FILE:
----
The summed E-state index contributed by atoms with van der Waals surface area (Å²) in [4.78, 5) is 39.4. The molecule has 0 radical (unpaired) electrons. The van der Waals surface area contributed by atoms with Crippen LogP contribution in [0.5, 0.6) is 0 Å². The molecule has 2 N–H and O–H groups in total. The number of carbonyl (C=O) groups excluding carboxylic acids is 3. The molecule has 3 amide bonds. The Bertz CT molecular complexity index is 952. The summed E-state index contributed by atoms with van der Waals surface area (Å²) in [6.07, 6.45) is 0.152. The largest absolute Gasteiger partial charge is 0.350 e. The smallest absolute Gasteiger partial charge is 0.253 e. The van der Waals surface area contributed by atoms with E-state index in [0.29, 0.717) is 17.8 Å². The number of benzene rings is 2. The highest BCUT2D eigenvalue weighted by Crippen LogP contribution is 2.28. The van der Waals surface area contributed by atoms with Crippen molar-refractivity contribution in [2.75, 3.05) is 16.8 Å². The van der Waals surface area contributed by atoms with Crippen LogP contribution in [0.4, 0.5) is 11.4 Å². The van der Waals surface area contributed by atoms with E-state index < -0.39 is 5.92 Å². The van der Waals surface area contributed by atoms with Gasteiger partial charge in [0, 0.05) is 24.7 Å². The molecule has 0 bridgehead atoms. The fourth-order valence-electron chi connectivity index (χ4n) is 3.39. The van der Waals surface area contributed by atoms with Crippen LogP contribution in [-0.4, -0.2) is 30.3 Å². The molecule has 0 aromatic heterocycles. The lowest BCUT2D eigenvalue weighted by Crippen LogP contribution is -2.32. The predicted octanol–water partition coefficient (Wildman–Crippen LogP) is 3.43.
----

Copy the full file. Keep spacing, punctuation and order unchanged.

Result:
The summed E-state index contributed by atoms with van der Waals surface area (Å²) in [4.78, 5) is 39.4. The molecule has 0 radical (unpaired) electrons. The van der Waals surface area contributed by atoms with Crippen LogP contribution in [0.5, 0.6) is 0 Å². The molecule has 2 N–H and O–H groups in total. The number of carbonyl (C=O) groups excluding carboxylic acids is 3. The molecule has 3 amide bonds. The Bertz CT molecular complexity index is 952. The summed E-state index contributed by atoms with van der Waals surface area (Å²) in [6.07, 6.45) is 0.152. The largest absolute Gasteiger partial charge is 0.350 e. The smallest absolute Gasteiger partial charge is 0.253 e. The van der Waals surface area contributed by atoms with E-state index in [0.29, 0.717) is 17.8 Å². The number of benzene rings is 2. The highest BCUT2D eigenvalue weighted by Crippen LogP contribution is 2.28. The van der Waals surface area contributed by atoms with Crippen molar-refractivity contribution in [2.75, 3.05) is 16.8 Å². The van der Waals surface area contributed by atoms with Crippen LogP contribution in [0.4, 0.5) is 11.4 Å². The van der Waals surface area contributed by atoms with E-state index < -0.39 is 5.92 Å². The van der Waals surface area contributed by atoms with Gasteiger partial charge in [0, 0.05) is 24.7 Å². The molecule has 0 bridgehead atoms. The fourth-order valence-electron chi connectivity index (χ4n) is 3.39. The van der Waals surface area contributed by atoms with Crippen LogP contribution in [-0.4, -0.2) is 30.3 Å². The molecule has 0 aromatic heterocycles. The lowest BCUT2D eigenvalue weighted by Crippen LogP contribution is -2.32. The predicted octanol–water partition coefficient (Wildman–Crippen LogP) is 3.43.